Local governments to pay RCMP retroactive costs
April 6, 2023 By Union of B.C. Municipalities
Apr. 6, 2023, British Columbia – The Union of B.C. Municipalities (UBCM) and other members of the national RCMP Contract Management Committee (CMC) were informed that the federal government will not cover any portion of the retroactive salary costs owed as part of the RCMP Collective Agreement (2017-2023). Local governments have been instead offered an extended two-year period to make full payment.
Immediately following the March 29, 2023, CMC meeting, Public Safety Canada began delivering correspondence to its contract partners advising of this decision, and the new repayment option. These letters were followed by invoices, which in B.C. were delivered to the province and all local governments over 5,000 in population that hold RCMP Municipal Police Unit Agreements. These local governments are facing a total projected cost of approximately $138 – $145 million. Residents in B.C. local governments under 5,000 in population may also be financially impacted by the Police Tax.
Local governments wishing to accept the extended two-year payment schedule have been asked by Public Safety Canada to complete and return the Confirmation of Intent, listed at the bottom of their March 29, 2023 letters, by April 15, 2023. Those that accept the extended two-year payment schedule will have until March 31, 2025, to pay the full amount listed in their invoices. Contract partners seeking further discussion regarding this decision and/or its impacts are encouraged to contact Public Safety Canada.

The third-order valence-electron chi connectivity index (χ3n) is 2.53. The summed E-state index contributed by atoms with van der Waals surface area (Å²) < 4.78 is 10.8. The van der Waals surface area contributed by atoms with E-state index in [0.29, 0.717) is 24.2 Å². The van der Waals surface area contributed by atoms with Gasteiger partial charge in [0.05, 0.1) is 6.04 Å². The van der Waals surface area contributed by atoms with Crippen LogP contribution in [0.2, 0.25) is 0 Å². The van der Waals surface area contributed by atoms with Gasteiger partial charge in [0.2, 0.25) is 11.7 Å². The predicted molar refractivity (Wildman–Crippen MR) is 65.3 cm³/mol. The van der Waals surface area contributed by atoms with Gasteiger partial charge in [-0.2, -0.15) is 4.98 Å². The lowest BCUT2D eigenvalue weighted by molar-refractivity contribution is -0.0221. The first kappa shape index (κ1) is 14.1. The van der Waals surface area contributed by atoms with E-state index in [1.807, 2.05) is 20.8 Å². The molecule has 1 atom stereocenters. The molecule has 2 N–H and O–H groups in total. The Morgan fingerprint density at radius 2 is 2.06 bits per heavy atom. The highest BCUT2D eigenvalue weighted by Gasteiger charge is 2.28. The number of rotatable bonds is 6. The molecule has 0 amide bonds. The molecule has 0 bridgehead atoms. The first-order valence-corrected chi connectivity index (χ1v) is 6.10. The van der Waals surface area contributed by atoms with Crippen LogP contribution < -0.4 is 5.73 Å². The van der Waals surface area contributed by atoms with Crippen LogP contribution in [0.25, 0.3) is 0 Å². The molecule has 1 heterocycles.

UBCM spokesperson Councillor Craig Hodge expressed local government concern with the federal decision in interviews with the Vancouver Sun and Global. The UBCM Executive previously called on the federal government to absorb all retroactive costs associated with the 2017-2023 RCMP Collective Agreement.
The Federation of Canadian Municipalities has also convened a meeting with local government associations to discuss the federal government’s decision, as well as issues related to the current round of collective bargaining. Local government contract partners have emphasized the need for early and ongoing engagement and communication throughout the current bargaining process, including more accurate information on estimated cost impacts and direct communication between the federal government and contract partners.
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